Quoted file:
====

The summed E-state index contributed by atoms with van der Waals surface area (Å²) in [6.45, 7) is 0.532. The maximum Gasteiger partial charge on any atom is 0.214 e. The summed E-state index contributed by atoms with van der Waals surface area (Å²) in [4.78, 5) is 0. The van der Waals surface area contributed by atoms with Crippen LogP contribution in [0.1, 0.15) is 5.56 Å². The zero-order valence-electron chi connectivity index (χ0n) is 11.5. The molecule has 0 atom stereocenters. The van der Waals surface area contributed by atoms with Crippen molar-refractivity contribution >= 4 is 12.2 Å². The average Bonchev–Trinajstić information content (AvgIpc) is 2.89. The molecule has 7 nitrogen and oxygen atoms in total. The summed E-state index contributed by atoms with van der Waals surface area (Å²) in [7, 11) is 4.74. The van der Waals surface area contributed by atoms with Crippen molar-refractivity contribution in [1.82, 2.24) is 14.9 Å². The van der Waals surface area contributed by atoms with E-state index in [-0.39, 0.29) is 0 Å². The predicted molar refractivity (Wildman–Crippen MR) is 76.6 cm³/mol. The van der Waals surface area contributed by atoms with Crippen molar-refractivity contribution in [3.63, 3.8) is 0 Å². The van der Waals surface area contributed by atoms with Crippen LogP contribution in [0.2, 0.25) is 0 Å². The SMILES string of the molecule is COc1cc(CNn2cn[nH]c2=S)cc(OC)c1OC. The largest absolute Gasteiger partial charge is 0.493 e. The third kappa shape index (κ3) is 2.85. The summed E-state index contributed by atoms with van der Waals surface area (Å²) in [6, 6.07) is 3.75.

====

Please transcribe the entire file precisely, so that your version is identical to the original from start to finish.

The summed E-state index contributed by atoms with van der Waals surface area (Å²) in [6.45, 7) is 0.532. The maximum Gasteiger partial charge on any atom is 0.214 e. The summed E-state index contributed by atoms with van der Waals surface area (Å²) in [4.78, 5) is 0. The van der Waals surface area contributed by atoms with Crippen LogP contribution in [0.1, 0.15) is 5.56 Å². The zero-order valence-electron chi connectivity index (χ0n) is 11.5. The molecule has 0 atom stereocenters. The van der Waals surface area contributed by atoms with Crippen molar-refractivity contribution >= 4 is 12.2 Å². The average Bonchev–Trinajstić information content (AvgIpc) is 2.89. The molecule has 7 nitrogen and oxygen atoms in total. The summed E-state index contributed by atoms with van der Waals surface area (Å²) in [7, 11) is 4.74. The van der Waals surface area contributed by atoms with Crippen molar-refractivity contribution in [1.82, 2.24) is 14.9 Å². The van der Waals surface area contributed by atoms with E-state index in [-0.39, 0.29) is 0 Å². The predicted molar refractivity (Wildman–Crippen MR) is 76.6 cm³/mol. The van der Waals surface area contributed by atoms with Crippen molar-refractivity contribution in [3.63, 3.8) is 0 Å². The van der Waals surface area contributed by atoms with Crippen LogP contribution in [0.2, 0.25) is 0 Å². The SMILES string of the molecule is COc1cc(CNn2cn[nH]c2=S)cc(OC)c1OC. The largest absolute Gasteiger partial charge is 0.493 e. The third kappa shape index (κ3) is 2.85. The summed E-state index contributed by atoms with van der Waals surface area (Å²) in [6, 6.07) is 3.75.